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Star Wars: The Aliens and the Critics

Star Wars: Episode III—Revenge of the Sith

Frank Oz is Yoda in 20th Century Fox’s Star Wars: Episode III—Revenge of the Sith (2005).

There is a tendency among publications that deal with high culture, like this one, to ignore mass culture. When mass culture is treated, it is often done from the standpoint of some grand indictment of it. I agree with many critiques of mass culture, but I don’t think that agreeing with the critique of mass culture should lead us to completely ignore it. For this reason, it seems that something should be written about those neglected big-budget blockbusters for a change—and they don’t get much bigger than Star Wars: Episode III—Revenge of the Sith.

Yoda (Frank Oz), Obi-Wan Kenobi (Ewan McGregor), and Bail Organa (Jimmy Smits) in 20th Century Fox’s Star Wars: Episode III—Revenge of the Sith (2005).

I have never been very good at not ruining endings, but in the case of this Star Wars film it seems that most people have a sense of how things turn out. Therefore, I’ll be less cautious. The film’s events take place during a civil war that progressed over the course of the previous two films. The Republic allied with the Jedi face off against separatists allied with the Sith (bad versions of the Jedi). Against this backdrop, the promising young Jedi, Anakin Skywalker, experiences certain crises. At home, he’s having marital problems. No one is supposed to know that he’s married to Padme, a senator of the Republic. She has gone and gotten pregnant, so that makes it more difficult for the married couple to keep their secret. Add to this Anakin’s visions of Padme’s death at childbirth, and you’ve got one miserable Jedi. That’s not all: at work, Anakin’s bosses (the Jedi council) don’t really trust him. They want him to be patient and have more experience before promoting him—they can kind of tell that he’s likely to screw things up.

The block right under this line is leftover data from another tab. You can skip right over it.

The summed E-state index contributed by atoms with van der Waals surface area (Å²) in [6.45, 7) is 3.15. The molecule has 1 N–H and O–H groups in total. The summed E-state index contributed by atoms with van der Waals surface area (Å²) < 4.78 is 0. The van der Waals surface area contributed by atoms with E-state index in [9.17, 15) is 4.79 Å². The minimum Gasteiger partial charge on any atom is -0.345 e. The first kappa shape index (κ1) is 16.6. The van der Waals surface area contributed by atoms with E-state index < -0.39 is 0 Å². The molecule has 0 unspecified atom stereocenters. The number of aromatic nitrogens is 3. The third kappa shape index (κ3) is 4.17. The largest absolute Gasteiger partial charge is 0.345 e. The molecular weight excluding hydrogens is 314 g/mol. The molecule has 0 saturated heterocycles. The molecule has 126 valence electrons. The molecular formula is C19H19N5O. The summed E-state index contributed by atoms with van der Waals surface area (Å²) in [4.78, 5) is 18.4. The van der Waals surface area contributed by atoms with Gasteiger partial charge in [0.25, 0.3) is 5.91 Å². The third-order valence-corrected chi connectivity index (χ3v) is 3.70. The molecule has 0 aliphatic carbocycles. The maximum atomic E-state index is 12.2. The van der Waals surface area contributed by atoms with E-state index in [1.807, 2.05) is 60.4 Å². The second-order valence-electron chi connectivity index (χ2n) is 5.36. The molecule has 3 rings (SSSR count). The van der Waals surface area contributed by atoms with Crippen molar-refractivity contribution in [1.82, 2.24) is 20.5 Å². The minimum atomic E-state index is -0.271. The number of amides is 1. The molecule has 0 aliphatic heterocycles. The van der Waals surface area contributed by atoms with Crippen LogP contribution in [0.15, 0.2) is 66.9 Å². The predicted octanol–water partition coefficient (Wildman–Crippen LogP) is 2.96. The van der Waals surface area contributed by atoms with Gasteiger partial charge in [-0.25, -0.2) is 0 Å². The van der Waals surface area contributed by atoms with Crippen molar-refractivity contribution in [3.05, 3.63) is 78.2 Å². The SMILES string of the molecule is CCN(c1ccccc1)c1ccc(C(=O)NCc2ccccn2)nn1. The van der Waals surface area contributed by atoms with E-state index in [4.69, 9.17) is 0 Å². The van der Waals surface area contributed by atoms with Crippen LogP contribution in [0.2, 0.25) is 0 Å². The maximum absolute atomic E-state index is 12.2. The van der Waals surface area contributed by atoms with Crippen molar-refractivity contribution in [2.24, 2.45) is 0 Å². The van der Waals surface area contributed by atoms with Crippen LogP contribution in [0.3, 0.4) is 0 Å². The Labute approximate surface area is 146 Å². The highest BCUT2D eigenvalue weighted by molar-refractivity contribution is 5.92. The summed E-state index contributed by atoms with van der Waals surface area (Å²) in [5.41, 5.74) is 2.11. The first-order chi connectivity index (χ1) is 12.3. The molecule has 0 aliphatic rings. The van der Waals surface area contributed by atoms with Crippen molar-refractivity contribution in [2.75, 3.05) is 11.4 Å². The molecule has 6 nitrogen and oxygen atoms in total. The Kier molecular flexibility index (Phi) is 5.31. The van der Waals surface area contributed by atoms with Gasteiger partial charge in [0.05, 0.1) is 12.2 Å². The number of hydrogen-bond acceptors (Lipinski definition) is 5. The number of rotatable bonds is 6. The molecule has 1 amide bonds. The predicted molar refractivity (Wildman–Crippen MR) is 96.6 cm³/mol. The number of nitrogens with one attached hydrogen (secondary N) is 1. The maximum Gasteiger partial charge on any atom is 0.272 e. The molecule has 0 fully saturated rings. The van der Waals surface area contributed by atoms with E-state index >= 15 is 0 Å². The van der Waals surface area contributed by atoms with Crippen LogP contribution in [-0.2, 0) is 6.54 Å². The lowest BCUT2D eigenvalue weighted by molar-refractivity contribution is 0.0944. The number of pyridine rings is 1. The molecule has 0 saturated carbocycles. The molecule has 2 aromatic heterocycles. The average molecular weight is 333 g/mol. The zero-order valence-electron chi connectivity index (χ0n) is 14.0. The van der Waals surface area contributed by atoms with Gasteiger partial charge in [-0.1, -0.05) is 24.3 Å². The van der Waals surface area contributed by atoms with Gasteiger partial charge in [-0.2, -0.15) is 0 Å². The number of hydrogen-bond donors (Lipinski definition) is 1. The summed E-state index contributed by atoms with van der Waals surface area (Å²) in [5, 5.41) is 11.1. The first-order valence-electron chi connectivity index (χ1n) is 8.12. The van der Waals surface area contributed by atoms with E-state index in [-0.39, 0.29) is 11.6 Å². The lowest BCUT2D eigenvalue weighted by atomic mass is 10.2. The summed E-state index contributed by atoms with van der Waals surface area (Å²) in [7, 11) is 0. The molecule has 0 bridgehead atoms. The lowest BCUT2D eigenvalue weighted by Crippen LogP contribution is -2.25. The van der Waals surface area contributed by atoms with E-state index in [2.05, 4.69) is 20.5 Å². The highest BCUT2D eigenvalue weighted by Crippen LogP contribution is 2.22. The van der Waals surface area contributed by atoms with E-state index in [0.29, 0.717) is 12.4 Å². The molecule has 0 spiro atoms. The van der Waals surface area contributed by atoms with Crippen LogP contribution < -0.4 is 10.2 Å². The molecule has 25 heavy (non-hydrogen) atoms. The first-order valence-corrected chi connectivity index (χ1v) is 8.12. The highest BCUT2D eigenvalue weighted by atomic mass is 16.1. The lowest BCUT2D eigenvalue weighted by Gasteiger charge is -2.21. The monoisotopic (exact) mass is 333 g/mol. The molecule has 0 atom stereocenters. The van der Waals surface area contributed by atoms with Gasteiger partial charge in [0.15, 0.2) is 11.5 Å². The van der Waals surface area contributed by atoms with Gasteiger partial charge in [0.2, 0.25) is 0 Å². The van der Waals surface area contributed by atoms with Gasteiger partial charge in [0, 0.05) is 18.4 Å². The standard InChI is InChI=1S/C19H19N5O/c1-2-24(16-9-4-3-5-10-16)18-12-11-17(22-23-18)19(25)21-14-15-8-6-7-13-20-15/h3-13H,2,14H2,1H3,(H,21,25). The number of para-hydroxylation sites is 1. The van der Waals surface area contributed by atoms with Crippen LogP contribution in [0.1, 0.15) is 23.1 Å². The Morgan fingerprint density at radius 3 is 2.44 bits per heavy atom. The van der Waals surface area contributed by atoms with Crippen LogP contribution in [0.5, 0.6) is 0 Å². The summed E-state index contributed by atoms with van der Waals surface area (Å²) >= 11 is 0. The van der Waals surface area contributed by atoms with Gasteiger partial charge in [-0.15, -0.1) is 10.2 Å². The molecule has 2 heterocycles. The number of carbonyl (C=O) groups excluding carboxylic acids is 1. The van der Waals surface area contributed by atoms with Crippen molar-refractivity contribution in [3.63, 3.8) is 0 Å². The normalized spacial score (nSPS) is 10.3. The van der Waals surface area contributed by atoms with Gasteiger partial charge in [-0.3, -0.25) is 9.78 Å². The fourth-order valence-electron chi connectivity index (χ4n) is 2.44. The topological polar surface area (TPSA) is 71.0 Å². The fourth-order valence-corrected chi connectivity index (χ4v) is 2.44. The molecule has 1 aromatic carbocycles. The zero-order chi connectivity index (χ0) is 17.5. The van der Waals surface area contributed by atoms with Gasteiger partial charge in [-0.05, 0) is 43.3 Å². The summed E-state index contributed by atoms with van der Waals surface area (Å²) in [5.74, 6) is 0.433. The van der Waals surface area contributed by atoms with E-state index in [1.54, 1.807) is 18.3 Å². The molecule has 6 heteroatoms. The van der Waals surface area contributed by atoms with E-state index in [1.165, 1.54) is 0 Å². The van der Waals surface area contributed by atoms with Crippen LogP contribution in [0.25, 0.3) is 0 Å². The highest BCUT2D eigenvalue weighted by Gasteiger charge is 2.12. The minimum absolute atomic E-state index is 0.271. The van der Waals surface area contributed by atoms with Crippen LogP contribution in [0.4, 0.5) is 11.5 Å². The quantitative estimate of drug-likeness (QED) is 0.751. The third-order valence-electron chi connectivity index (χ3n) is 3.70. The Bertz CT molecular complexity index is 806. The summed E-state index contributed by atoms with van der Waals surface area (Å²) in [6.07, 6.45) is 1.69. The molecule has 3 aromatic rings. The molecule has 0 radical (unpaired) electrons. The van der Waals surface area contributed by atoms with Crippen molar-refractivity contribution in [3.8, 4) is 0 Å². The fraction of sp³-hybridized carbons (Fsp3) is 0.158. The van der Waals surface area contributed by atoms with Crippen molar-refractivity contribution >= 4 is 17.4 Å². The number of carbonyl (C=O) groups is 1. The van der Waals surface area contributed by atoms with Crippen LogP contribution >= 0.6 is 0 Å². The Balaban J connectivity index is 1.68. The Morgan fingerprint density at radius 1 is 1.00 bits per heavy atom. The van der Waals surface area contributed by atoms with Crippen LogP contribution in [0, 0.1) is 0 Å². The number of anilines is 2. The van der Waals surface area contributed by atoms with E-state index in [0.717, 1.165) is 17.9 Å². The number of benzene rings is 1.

That’s enough to make anyone join the bad guys. With the promise of teaching Anakin the power to save his wife and making him more powerful than the members of the Jedi council, the Sith lord (and I won’t say who it is, that’s a surprise…), who, as it turns out, orchestrated the civil war, lures Anakin to the dark side. From there, everything goes to shit. All but two of the Jedi are eliminated, the democratic Republic is overthrown, and a dictatorship is declared. For obvious reasons, Anakin’s wife leaves him. The only hope is the twins that she gives birth to. You’ll have to see the next three installments, which came out over twenty years ago, to find out what happens next.

So what can the critic say of the new Star Wars? Well, it was better than the last two, but it still sucked. The whole thing was mind-numbingly maudlin and silly. Garnish this ill-profound stupidity with a lousy script and bad acting, editing, and cinematography, and one can only conclude that the critics of mass culture are right! It’s too ridiculous to even discuss. What is there to take seriously about this film?

While all this is true, it also misses the point. Star Wars is a modern myth and the brief criticisms I just leveled against it are not so very different from those that were once brought against another great myth, Beowulf. In defense of Beowulf, J.R.R. Tolkien argued in “Beowulf: The Monster and the Critics” that myths should not be aesthetically analyzed. Nor should they be examined simply from the standpoint of some parable. The power and popularity of myths derives from sensations they excite in their audiences. Obviously, some myths are more profound than others, but it remains true that throughout the centuries many of the greatest and most popular myths have spoken of uncomplicated human feeling in the least sophisticated manner possible.

Star Wars does not pretend to be something that it’s not. It’s a myth, perhaps a lesser myth, but a myth nonetheless and not unlike those recited in Anglo-Saxon mead halls. That it is poorly executed, I’m willing to forgive. The original three films more than make up for the enormities of the last three. As a whole, the story works. It appeals to our joys, fears, and desires. It is a reflection of what is important to us. To look for something deeper in it is to fetishize it, to make it something that it is not and attribute to it qualities that it does not have. It is in fetishism that mass culture begins to cause problems.


Gragory Zucker


The Brooklyn Rail

JUN 2005

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